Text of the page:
Laudation for Therese Bjørneboe
Ladies and Gentlemen, dear members of the Culture Council, dear Therese:
Common knowledge has it that Hamlet is Shakespeare’s most popular tragedy in Germany, with various interpretations and even comprehensive philosophies around the play. That is, by the way, different from other countries. King Lear, with his empire falling apart, for instance, holds this privileged position of the most significant Shakespeare tragedy in Great Britain (we once more realize why so), and Macbeth has always been a mirror to wherever the time was out of joint for reasons of power struggle. When Therese founded Shakespeare more than 20 years ago, it appeared to me that Shakespeare as the name for a theatre journal was courageously ambitious, while perhaps not exactly addressing the very new trends of contemporary theatre.
For the preparation of founding Shakespeare in 1998, Therese looked also in the making of the German theatre journals, Theater heute and Theater der Zeit of which I was the editor-in-chief back then. Her interest was not just how reviewing was organized after certain criteria but how the whole of such an enterprise would pursue the discussion of theatre culture for its meaning in society. How theatre speaks about the problems in society and how this is mediated and accompanied by a journal for professionals and all kinds of interested readers alike. And for the professionals, of course, actors, directors, stage designers, then also composers and musicians in theatre, or video artist, how their work is analyzed and reflected as art. This is how we met and started collaboration for so many years now. Then I found out that Shakespeare, with Hamlet, was a very international project from the beginning, as the Norwegian Fortinbras, when he passes through Denmark to conquer some patch of land in Poland, must also transit Germany before he comes back to Helsingör and eventually returns to his land of fjords, mountains and the sea, and yes to his land of Ibsen and Fosse. I thought this is a great blueprint for the survey of international theatre, and I was very happy about to be part of this Shakespeare og teatertidsskrift.
Here I need to give up further comparisons for the awarded work to deal with, as Therese was of course no Fortinbras and I couldn’t make it to anybody near to a German Hamlet, nor to somebody the Norway defeats in Poland – of which we know nothing anyway. Yet this touches upon how communication about theatre is also a matter of communication between theatre cultures. In that Therese became my best and very demanding teacher of communicating between theatre cultures and also writing about it, both about Norwegian artists working in Germany as well as the careers of German directors like Frank Castorf, Heiner Goebbels and Christoph Marthaler, and new or little known German authors of interest in Norway, or about outstanding productions of Ibsen and Fosse in the last 20 years. Or of many others.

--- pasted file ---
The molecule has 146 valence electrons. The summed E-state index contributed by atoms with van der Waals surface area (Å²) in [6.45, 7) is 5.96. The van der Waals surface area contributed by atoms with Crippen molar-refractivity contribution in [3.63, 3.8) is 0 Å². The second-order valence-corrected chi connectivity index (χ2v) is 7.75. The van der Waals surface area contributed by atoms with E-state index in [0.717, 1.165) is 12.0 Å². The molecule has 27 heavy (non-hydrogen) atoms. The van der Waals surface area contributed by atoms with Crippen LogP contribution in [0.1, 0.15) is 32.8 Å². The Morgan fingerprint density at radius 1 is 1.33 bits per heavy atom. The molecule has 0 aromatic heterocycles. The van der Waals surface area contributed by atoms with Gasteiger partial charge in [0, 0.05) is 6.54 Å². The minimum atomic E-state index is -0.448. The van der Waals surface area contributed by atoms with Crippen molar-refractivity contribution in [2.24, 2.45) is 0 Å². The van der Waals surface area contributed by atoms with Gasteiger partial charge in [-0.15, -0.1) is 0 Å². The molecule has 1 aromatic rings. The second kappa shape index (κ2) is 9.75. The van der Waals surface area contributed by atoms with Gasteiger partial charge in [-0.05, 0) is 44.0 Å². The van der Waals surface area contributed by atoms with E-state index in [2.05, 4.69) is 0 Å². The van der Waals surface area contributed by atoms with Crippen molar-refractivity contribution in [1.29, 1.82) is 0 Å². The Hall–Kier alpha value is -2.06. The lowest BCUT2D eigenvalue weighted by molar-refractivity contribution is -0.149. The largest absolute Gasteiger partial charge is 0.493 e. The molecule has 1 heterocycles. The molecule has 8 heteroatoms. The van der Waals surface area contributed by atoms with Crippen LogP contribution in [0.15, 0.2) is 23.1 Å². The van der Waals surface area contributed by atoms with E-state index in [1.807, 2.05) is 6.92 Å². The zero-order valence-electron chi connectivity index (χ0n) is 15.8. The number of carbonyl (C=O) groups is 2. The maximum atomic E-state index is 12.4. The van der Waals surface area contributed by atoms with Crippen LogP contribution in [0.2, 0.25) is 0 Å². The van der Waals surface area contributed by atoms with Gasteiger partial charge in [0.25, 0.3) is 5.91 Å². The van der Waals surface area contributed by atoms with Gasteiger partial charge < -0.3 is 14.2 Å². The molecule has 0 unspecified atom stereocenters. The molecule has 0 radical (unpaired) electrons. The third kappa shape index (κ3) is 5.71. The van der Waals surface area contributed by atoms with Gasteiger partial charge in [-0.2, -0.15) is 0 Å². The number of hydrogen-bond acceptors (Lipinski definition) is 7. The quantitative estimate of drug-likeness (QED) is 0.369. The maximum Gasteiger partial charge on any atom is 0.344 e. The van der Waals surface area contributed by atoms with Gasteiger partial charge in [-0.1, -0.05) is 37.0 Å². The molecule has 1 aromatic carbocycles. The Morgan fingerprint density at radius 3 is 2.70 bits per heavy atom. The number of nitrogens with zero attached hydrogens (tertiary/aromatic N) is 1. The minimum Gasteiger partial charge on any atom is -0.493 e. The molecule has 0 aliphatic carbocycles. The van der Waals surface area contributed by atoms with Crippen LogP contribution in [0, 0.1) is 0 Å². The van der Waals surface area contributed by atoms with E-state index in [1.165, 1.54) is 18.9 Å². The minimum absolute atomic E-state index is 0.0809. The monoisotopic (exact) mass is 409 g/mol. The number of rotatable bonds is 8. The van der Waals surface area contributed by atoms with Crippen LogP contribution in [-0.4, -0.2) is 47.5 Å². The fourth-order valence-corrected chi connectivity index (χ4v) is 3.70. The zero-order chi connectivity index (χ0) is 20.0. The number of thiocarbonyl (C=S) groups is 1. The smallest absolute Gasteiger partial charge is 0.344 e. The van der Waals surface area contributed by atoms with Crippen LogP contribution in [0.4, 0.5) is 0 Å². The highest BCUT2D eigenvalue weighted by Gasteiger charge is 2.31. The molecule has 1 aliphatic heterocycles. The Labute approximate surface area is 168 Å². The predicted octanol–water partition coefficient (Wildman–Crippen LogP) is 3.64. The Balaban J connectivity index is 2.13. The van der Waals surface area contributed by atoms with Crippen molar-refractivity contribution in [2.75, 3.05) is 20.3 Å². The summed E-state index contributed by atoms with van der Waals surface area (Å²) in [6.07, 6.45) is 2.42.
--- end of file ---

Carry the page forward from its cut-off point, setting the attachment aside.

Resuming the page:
Let me give you an example. In a cold winter night in 2004 Therese sent me to a one-night-only show at Berlin’s Maxim Gorki Theater. It was called Requiem, staged in the small studio, a sort of pantomime family drama with figures in a totally strange atmosphere of masquerade and mutilated music. I couldn’t figure out what it was but tried to describe what I had seen. I had no clue about it, and there was no information in the way of a program leaflet that would be given out even in the smallest off-off-productions in Germany to inform about the cast and the team of stage production. The masquerade and music nightmare Requiem, with some uncanny references to Christmas, as it was the time of the performance, made a deep impact on me. What’s that for a review? I wrote a long piece about my frankly disoriented impressions, also in the context of current theatre in Berlin. It was for Shakespeare in Norway, so I thought Therese might figure out this strange little Fortinbras of sorts whose order of first and second name I failed to bring in the right order: Who is Vinge Vegard? Who is Vinge Vegard? Who is Vinge Vegard? The answer did not come soon but then with a strong advent at Berlin’s Volksbühne. For the first show, a kind of 360-hour durational performance of The Wild Duck at the Prater we went together to see it for a while at midnight or even later, not only once but several times, with several times of reflections in print about the phenomenal BORKMAN afterwards.
Another example to be named here, as his Nobel lecture ended with an episode in Oslo five years back, is of course Peter Handke and everything that Therese organized to be written and debated about him and his work. That’s what an editor should do, that’s what makes an editor great. And that’s exactly what makes the editor of a theatre journal important for the whole theatre community and way beyond.
Congratulations, Therese! And many more years to come with SHAKESPEARE!!
Thank you, Tusentakk, Dankeschön!!